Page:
Microsoft’s deal with Ubisoft answers the CMA’s objections over Activision Blizzard | Opinion

Microsoft’s deal with Ubisoft answers the CMA’s objections over Activision Blizzard | Opinion

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And what does this say about Xbox’s view on cloud streaming?

In the future, will we be streaming our video games rather than downloading them?

And if that were to happen, is Microsoft destined to become the all-powerful force in video games?

Those are the two questions that sit at the heart of the CMA’s decision to block Microsoft’s bid to buy Activision Blizzard.

And both questions don’t have a definite answer. Right now, people are not streaming games. Not really. But one glance at TV and music suggests that it’s something that could happen.

If that future was to come to pass, there’s no denying that Microsoft would be in a prime position to do very well. It has a powerful global cloud infrastructure, it has a huge catalogue of games, a large portfolio of people making games, it has a popular PC operating system to leverage, and, of course, Xbox.

But could it dominate the market? The data right now suggests it could, but that’s because Microsoft is the only player with a games line-up worth a jot actually doing anything significant in this space. Would the data be the same if Sony improved and pushed its cloud streaming service? Or if Nintendo started streaming its games?

It’s a market that doesn’t really exist, so any data out there doesn’t really tell us anything.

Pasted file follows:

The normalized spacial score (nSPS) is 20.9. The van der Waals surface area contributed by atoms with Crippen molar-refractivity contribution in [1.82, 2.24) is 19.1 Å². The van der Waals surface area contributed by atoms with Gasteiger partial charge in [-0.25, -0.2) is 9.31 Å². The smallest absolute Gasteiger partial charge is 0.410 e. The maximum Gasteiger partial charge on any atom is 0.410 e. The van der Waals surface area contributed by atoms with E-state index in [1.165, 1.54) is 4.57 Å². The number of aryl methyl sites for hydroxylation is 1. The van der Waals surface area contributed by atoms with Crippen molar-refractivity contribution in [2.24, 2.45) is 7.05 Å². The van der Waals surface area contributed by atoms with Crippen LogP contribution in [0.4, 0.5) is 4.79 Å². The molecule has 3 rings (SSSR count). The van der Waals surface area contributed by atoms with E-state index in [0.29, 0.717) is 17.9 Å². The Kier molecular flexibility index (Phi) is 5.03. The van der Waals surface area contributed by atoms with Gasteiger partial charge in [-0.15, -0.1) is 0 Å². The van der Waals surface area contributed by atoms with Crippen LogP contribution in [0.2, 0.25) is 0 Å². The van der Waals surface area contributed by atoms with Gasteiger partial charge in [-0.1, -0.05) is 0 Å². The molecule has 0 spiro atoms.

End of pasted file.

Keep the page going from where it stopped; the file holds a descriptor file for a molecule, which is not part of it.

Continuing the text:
Yet the regulators have been stung before. They’ve made decisions that seemed fine on paper, only for them not to be down the line. I can see why they’re being cautious and sceptical. I can also see why they might go ‘we’re 95% sure this is fine, but just in case it isn’t, we’re going to say no’.

Microsoft’s counter to the streaming concerns has been to hand out the Activision Blizzard line-up to other streaming services on 10-year agreements. How could buying Activision allow them to dominate streaming when everyone else has the same games? This was a move that ultimatley placated the EU.

Yet the CMA’s objection to this is that Microsoft is still in control of the Activision Blizzard games. It sets the terms, it sets the prices and it can pull the deals or change them.

So the news today that Microsoft will sell the streaming rights of Activision Blizzard’s games, including those that will released over the next 15 years, is significant. It means they’re no-longer in control of that. It will be owned and managed by a company that’s trusted by Microsoft’s competitors, and has a long history of supporting multiple cloud services, including Google Stadia and Amazon Luna.

15 years is also a significant length of time. You could argue the 10-year deals that Microsoft had been signing may not be long enough. Just how long would it be before cloud streaming becomes a market of any significance? But 15 years is a lifetime in video games. It’s two entire console generations. We might even have a new Grand Theft Auto by then.

The downside is the CMA doesn’t consider this an ammendment to the original proposal, but a new restructured deal that needs to go through the whole process once again. A situation I am pretty sure nobody wants.

The most interesting thing for me is what this says about Microsoft’s view on game streaming. If it believes that the future of games is in cloud distribution, and that the desire to buy Activision Blizzard is about ensuring a position of dominance in that future… would this even have been an option?

It’s almost as if the deal to buy Activision Blizzard really was about mobile and PC.

Who knew?

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